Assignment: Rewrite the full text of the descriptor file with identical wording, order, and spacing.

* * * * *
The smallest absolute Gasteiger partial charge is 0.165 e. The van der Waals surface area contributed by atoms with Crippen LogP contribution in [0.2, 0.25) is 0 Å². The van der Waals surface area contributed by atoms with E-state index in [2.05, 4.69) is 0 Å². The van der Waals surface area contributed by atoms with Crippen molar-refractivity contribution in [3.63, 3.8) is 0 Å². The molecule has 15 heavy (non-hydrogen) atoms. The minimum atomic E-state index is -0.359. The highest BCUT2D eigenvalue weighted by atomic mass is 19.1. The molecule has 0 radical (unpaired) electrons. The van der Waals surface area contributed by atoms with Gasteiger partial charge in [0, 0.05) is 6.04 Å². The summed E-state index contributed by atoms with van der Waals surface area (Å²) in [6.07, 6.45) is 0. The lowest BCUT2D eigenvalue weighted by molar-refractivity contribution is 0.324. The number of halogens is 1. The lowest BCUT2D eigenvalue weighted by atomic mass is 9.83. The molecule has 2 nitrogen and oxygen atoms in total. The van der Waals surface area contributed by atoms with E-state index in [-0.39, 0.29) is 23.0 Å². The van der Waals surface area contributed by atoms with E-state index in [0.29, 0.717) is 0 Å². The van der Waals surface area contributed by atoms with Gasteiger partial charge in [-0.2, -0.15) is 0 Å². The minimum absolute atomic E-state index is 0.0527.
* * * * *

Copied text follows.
The smallest absolute Gasteiger partial charge is 0.165 e. The van der Waals surface area contributed by atoms with Crippen LogP contribution in [0.2, 0.25) is 0 Å². The van der Waals surface area contributed by atoms with E-state index in [2.05, 4.69) is 0 Å². The van der Waals surface area contributed by atoms with Crippen molar-refractivity contribution in [3.63, 3.8) is 0 Å². The molecule has 15 heavy (non-hydrogen) atoms. The minimum atomic E-state index is -0.359. The highest BCUT2D eigenvalue weighted by atomic mass is 19.1. The molecule has 0 radical (unpaired) electrons. The van der Waals surface area contributed by atoms with Gasteiger partial charge in [0, 0.05) is 6.04 Å². The summed E-state index contributed by atoms with van der Waals surface area (Å²) in [6.07, 6.45) is 0. The lowest BCUT2D eigenvalue weighted by molar-refractivity contribution is 0.324. The number of halogens is 1. The lowest BCUT2D eigenvalue weighted by atomic mass is 9.83. The molecule has 2 nitrogen and oxygen atoms in total. The van der Waals surface area contributed by atoms with E-state index in [-0.39, 0.29) is 23.0 Å². The van der Waals surface area contributed by atoms with E-state index in [0.29, 0.717) is 0 Å². The van der Waals surface area contributed by atoms with Gasteiger partial charge in [-0.2, -0.15) is 0 Å². The minimum absolute atomic E-state index is 0.0527.